What is going on at the North Dakota Department of Health? It is a fair question. It is one of the many being asked following the news that another director was abruptly leaving while the pandemic is ongoing.
We deserve the answer in full as to why Dr. Andrew Stahl left. Stahl is the second Department of Health Director to resign since the pandemic hit North Dakota. Mylynn Tufte abruptly resigned that role in May. According to reports, both Stahl and Tufte have declined to comment on why they left the position as the top health official in the state.
Burgum has stated both left the role to pursue private-sector options. Some want us to take that blanket statement at face value. To me, it only leads to more questions. For example, are we not paying public employees enough to keep them in such important roles? Hopefully, the Legislature considers that question as they look at the budget.
It isn’t “political” to ask questions. I’d encourage people to ask questions and pursue answers. Sometimes it gets results. For example, residents and journalists asked why ND was determining the state’s positive rate differently than others. Now, there is more transparency in the state reports.
If anyone injected politics into this developing situation it was Burgum himself. As reported by Jeremy Turley on Stahl’s departure, Burgum said, “We’re not asking state health officers to take on economic risk, financial risk, legal risk, political risk – that’s not what they’re paid to do. Those decisions roll up to (the Governor’s) office in particular, and we have to look at a lot of different factors on how we’re making those decisions.”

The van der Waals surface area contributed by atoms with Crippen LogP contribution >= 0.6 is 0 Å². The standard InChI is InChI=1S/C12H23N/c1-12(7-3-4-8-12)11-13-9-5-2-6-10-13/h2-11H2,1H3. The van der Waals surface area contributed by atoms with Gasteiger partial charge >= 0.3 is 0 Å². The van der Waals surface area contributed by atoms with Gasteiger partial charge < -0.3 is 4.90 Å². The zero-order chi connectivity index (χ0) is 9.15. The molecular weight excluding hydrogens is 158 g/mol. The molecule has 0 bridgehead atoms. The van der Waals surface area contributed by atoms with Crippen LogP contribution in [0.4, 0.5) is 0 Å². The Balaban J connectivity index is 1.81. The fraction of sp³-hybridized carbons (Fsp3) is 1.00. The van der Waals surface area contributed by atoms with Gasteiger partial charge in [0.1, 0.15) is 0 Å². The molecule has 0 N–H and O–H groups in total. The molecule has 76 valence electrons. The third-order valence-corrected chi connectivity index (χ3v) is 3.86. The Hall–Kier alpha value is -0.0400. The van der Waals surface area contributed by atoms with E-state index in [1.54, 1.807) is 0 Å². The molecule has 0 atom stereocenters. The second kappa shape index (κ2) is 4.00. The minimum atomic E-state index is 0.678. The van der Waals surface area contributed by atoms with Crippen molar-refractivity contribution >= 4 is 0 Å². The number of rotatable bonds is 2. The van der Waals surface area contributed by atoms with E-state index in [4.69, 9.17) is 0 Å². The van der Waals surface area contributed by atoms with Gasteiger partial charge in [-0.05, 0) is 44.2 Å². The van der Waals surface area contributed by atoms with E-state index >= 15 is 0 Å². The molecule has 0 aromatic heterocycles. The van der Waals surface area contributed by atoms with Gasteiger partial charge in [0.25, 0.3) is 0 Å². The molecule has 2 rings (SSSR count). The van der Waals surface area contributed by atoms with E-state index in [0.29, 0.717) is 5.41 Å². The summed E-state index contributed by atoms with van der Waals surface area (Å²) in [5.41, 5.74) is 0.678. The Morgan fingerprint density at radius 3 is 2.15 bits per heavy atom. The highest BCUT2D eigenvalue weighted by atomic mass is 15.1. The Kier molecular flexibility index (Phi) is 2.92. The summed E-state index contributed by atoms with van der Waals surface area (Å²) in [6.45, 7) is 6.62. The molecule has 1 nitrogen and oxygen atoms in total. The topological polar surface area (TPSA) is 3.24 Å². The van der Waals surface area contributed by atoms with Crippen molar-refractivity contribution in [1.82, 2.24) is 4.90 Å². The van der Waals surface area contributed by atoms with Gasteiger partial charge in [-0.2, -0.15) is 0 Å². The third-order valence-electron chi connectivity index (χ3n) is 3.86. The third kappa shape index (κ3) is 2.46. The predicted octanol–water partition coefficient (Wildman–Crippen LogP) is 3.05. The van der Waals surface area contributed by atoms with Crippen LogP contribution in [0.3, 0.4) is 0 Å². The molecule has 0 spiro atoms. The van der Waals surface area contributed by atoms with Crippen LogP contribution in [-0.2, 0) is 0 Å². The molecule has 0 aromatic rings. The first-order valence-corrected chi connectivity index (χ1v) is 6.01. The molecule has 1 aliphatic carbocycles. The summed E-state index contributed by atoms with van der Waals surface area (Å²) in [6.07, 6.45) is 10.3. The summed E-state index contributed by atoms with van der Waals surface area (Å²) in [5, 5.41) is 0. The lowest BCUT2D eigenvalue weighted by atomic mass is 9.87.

Are we paying public employees enough to keep them? Is the state reporting data as transparently as possible? Is the “risk factor” of covid-19 still green across the state based on its own requirements? Did any “political risk” play a factor in Stahl’s departure? Is Doug Burgum difficult to work for in his state government position? It’s okay to ask.
- GUEST COLUMN: HB 1371 Animal agriculture exemptions to corporate farming law - February 27, 2023
- DeKrey: An Argument Against SB 2107 North Dakota’s Flawed Mandatory Minimum Sentencing Bill - February 3, 2023
- Cramer Skipped out on Senate Work to Address Inflation - February 16, 2022